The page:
if (keywordFormObj.lang) {
            paramObject.lang = keywordFormObj.lang;
        }

        //Count
        paramObject.count = 50;

        return paramObject;

    }

Now this new object has to be sent into the createTwitterSignature function as a third parameter, like so:

var oauthObj = createTwitterSignature('GET', search_tweets_url, buildParamObj(keywordObj));

And here is saimon’s slightly modified createTwitterSignature function (that still works with his prior post/code)

function createTwitterSignature(method, url, paramObj) {

        if (!paramObj) {
            paramObj = {};
        }

        var oauthObject = {
            oauth_consumer_key: clientId,
            oauth_nonce: $cordovaOauthUtility.createNonce(10),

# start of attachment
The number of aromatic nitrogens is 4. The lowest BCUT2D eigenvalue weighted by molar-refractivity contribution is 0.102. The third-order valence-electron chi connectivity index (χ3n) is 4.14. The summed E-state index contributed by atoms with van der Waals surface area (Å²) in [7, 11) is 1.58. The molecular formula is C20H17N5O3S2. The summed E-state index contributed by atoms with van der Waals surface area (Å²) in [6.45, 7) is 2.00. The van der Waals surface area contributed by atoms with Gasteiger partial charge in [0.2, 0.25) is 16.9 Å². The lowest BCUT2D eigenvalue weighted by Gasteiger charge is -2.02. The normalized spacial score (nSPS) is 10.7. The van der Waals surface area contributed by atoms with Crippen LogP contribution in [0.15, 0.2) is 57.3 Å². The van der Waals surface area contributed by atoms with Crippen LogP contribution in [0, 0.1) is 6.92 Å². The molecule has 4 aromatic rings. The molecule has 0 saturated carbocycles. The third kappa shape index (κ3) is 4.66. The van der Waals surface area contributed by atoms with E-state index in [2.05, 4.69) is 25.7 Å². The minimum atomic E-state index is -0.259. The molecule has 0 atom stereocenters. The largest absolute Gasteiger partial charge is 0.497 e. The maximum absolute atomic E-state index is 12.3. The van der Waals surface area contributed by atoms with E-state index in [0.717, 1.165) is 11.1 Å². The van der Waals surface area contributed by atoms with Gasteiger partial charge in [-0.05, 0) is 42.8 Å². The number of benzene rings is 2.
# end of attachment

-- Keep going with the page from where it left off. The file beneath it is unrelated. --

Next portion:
oauth_signature_method: "HMAC-SHA1",
            oauth_token: accessToken,
            oauth_timestamp: Math.round((new Date()).getTime() / 1000.0),
            oauth_version: "1.0"
        };

        var signatureObj = $cordovaOauthUtility.createSignature(method, url, oauthObject, paramObj, clientSecret, accessTokenSecret);
        $http.defaults.headers.common.Authorization = signatureObj.authorization_header;
        console.log('created Headers', $http.defaults.headers, signatureObj);
        return oauthObject;

    }

That function will return an oAuthObject with all the extra params you need to build your final search URL for twitter.

I then use jQuery to turn that object into a param string using $.param()

But there’s a slight problem because that function will re-encode any % chars, ruining the oauth_signature property, so I temporarily save the oauth_signature property from the object, delete it, and go ahead and create the parameter string. I then reattach the oauth_signature to the end of it.